Disney and Interactivity
A new blog that’s not about food or drinks!
The amusement park visitor of today is vastly different than the visitor of yesteryear. Visitors, especially the younger generations, are expecting more and more customized entertainment experiences. The days of the passive viewer are over. Today is all about interaction, choices, and personalization. The quickening pace of daily living combined with the advance in personal technology contribute to reshaping what guests are expecting out of today’s amusement parks. There’s also an erosion of patience as people’s tolerance for waiting in lines is decreasing at a rapid rate. Visitors want instant gratification, personalization, and interaction. They want to add their own input to an attraction. “What do I get to do?” To address shifting tastes, the broader amusement park industry will have to rewrite its operating rules.
Disney understands this better than anyone and has already built attractions that use technology to their advance and cater to the needs of today’s amusement park guests. One of these new attractions takes the personal experience to the next level: Kim Possible.
From Wikipedia: “Based on the Disney Channel animated series Kim Possible, the World Showcase Adventure is an interactive attraction taking place in several of the World Showcase pavilions. The attraction is an electronic scavenger hunt that has guests using special “Kimmunicators” (in actuality, stripped-down cellular phones) to help teenage crime-fighters Kim Possible and Ron Stoppable solve a “crime” or disrupt an evil-doers “plans for global domination.” The “Kimmunicator” is able to trigger specific events within the pavilion grounds that provide clues to completing the adventure. Launched in January 2009 and presented by Verizon Wireless, the Adventure is included in park admission.”
Here’s the basic procedure:
1. Sign up as an agent to help Kim Possible.
2. Receive a ticket directing you to a ‘disguised’ cart in one of three countries.
3. Receive the phone device and follow instructions to the mission country.
4. Find and perform several interactions that drive the storyline.
5. Deposit phone in secret location.
The “fake” mobile phone looks like the older LG flip phones and will not work outside of the park. Movie files play when you hit a specific destination and it gives you a task. Then the magic happens. It’s an attraction, no more offsetting than spending time to go on a ride. However, it’s not something you carry around all day and tinker with. There are 7 different missions to do. Because it’s so technical people won’t shy away from it. The big thing is the time involved. It should only take about thirty to forty-five minutes to do, which shouldn’t distract you from your day any more than doing any other attraction. The potential issue is if you go through it with others doing it right ahead of you. Then you run the risk of seeing the clues ahead of time thus spoiling the fun for your hunt.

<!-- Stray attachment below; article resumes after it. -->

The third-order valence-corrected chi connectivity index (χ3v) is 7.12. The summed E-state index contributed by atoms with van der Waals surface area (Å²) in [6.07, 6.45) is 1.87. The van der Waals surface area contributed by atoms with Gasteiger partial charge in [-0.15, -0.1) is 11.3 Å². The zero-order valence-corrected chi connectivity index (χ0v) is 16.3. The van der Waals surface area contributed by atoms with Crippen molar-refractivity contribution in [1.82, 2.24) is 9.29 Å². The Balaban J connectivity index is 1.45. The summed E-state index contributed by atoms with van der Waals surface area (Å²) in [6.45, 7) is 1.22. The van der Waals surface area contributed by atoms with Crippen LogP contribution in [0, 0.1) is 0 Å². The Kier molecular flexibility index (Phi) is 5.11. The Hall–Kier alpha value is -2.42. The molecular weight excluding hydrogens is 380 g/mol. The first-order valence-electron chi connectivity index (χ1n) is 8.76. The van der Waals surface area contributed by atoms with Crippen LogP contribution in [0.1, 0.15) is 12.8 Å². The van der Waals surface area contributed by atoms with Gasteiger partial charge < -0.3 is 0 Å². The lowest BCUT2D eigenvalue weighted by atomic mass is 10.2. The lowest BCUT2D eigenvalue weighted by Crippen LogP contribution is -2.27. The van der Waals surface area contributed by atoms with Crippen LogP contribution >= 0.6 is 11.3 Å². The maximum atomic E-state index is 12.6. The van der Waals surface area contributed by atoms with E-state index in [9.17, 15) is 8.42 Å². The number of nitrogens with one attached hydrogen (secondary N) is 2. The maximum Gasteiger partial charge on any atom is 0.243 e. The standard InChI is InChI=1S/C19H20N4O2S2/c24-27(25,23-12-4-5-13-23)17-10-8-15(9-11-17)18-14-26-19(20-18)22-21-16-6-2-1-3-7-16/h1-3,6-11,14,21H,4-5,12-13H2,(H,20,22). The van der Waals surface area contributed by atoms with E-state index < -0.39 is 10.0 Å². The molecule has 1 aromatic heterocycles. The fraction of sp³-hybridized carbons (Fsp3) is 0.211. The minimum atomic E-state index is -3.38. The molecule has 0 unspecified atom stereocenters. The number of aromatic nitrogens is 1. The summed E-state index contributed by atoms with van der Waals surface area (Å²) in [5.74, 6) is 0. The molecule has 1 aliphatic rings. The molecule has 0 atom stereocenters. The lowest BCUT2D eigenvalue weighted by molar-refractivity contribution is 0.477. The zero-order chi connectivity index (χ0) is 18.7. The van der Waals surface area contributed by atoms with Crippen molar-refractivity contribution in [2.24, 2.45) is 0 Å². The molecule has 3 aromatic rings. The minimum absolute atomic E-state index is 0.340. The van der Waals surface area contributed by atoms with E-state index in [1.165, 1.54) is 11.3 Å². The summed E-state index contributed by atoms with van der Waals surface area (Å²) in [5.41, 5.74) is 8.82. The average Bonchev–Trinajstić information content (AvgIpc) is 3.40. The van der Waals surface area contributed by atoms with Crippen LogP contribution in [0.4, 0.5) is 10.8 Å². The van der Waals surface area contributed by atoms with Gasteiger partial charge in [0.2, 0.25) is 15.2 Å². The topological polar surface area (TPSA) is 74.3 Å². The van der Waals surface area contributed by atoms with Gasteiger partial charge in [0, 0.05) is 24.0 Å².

There are many other new attractions across the Disney parks that also have a new level of interactivity. Turtle Talk with Crush is pretty amazing. It’s been out a couple years now–one in Epcot and one in DCA. It’s basically a puppet, but done with computer animation instead of a real puppet—and completely interactive with kids in the audience, including facial expressions, etc. Even when you know how they do it, you forget.
And if you don’t know how they do it, here is the explanation from Wikipedia:
“Crush’s movements and lip synch is created on the fly and is projected at 60-frames-per-second so that the turtle’s mouth moves in synchronization with the words of a hidden actor portraying the character. The sophistication of the animation enables the projected turtle to move about the screen, seemingly propelling himself with his flippers, doing somersaults, and hovering, in very convincing maneuvers controlled by the actor. This breakthrough technology enables every show to be different than the one before as Crush responds uniquely to each individual audience.”
The Monsters Inc. show in Magic Kingdom uses the same idea, but I’ve heard that the theater is too large for the effect to really work well whereas Epcot’s Crush theater is perfect for this.
Another interactive attraction is Toy Story Mania. There is one in California and another in Florida. Toy Story Mania is very re-ridable because of the Easter eggs. For example, during the Dart Scene you will see two clouds with balloons on them (it takes two people to be effective), but if you clear the balloons on both sides of the clouds at the same time (each person takes a cloud) you will be treated with a rain of 2000 point balloons, where you can then rack up the score nicely. Each round has a different Easter egg.
Also, let’s not forget the Tower of Terror. It’s got an endless set of programs, so like a box of chocolates, you never know what you are going to get!